As far as the contenders are concerned, what we would like most would obviously be a Trump victory – even better than having Farage sharing power with Cameron in London! Our nightmare, of course, would be a Sanders victory but in spite of the Iowa result we do not currently expect him to get the Democrat ticket. 

In addition to our analysis of open sources, we do have some insider voices reporting to us, and also have a wider circle of contacts who add a more general perception. The consensus view is that Sanders has some way to go but the main impact will be to make Clinton appear more progressive than she really is, but only for the duration of the primaries. The odds are still on Cruz for the Republicans but my own view is that his support will recede and that it will be Marco Rubio who comes to the fore. We will then have a Clinton-Rubio contest and we will be reasonably content with that.

You may ask why we would be content with such a contest but I think you have to look at the bigger picture. America is moving slowly but surely to the right, and even Obama is steadily allowing a build-up of US operations against us and our associates. This is just what we want as the true defenders of Islam, and since Clinton or Rubio will be more hardline than Obama, we will have more defending to do, which works wonders for recruiting more followers.

In spite of our recent minor reverses our leadership is in good heart and are buoyed by three positive developments. The first is the American move to the right which is well-nigh certain to continue and the second is our programme of overseas attacks designed principally to stir up as much Islamophobia as possible. More attacks are being planned for western Europe but I understand that an even greater priority is Russia. The possibility of really exacerbating anti-Muslim feelings towards Russia’s 16-million strong Islamic minority is a prize really worth aiming for.

It is the third development, though, that is the hugely welcome surprise – the crisis over refugee flows to Europe. I don’t think that any of their politicians, even the few intelligent ones, have any idea what is being stirred up. Can they not see the impact of desperate people, including young children, facing razor wire and being violently repelled by armed riot police as they try to get into Europe? Can they not see that to Muslims across the world, let alone the Middle East, the vision is just proof positive that Europeans hate and despise them? This hatred will last for years and years.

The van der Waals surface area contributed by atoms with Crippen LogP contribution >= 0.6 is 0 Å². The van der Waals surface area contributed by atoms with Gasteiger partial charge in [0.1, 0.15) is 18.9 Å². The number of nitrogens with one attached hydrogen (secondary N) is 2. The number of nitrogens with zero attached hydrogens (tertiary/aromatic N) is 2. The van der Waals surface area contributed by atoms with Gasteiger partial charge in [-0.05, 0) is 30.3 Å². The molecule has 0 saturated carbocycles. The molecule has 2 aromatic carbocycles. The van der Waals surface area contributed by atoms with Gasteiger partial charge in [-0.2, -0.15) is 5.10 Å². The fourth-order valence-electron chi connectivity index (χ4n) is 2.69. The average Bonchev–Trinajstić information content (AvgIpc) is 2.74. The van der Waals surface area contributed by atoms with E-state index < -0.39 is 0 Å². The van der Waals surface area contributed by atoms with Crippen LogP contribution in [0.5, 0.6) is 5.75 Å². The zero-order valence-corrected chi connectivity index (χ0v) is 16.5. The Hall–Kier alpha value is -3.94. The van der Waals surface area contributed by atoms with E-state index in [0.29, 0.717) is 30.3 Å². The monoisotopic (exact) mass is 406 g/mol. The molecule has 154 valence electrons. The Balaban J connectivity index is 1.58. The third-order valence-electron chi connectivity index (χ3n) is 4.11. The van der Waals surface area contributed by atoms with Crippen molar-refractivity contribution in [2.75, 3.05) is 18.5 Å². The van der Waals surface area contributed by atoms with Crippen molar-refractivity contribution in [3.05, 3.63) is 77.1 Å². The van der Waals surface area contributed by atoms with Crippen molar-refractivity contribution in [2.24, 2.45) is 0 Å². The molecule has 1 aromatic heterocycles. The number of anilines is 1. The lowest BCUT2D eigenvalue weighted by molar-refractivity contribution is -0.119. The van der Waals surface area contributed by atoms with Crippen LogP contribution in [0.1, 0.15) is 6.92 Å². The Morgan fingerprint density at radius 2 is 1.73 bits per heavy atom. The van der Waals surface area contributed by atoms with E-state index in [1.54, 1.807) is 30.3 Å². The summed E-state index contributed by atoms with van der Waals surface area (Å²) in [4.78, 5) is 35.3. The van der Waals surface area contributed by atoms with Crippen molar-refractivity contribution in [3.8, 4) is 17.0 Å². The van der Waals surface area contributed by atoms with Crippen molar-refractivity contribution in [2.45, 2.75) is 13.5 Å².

So put it together – America goes more hardline, the wars intensify, the refugee flows grow, Europe turns its back as anti-Muslim feelings increase, community disorder and violence become the order of the day and. The end result? Many thousands more recruits to our cause. 

Perhaps you can understand why someone like me is quietly optimistic. Never forget, we are fighting a cause that may take a century or more to achieve. Our opponents, the 'far enemy' really do not have a clue, and long may that last!

About the author

Paul Rogers is professor in the department of peace studies at Bradford University, northern England. He is openDemocracy's international security adviser, and has been writing a weekly column on global security since 28 September 2001; he also writes a monthly briefing for the Oxford Research Group. His latest book is Irregular War: ISIS and the New Threat from the Margins (IB Tauris, 2016), which follows Why We’re Losing the War on Terror (Polity, 2007), and Losing Control: Global Security in the 21st Century (Pluto Press, 3rd edition, 2010). He is on Twitter at: @ProfPRogers

A lecture by Paul Rogers, delivered to the Food Systems Academy in late 2014, provides an overview of the analysis that underpins his openDemocracy column. The lecture - "The crucial century, 1945-2045: transforming food systems in a global context" - focuses on the central place of food systems in human security worldwide. Paul argues that food is the pivot of humanity's next great transition. It can be accessed here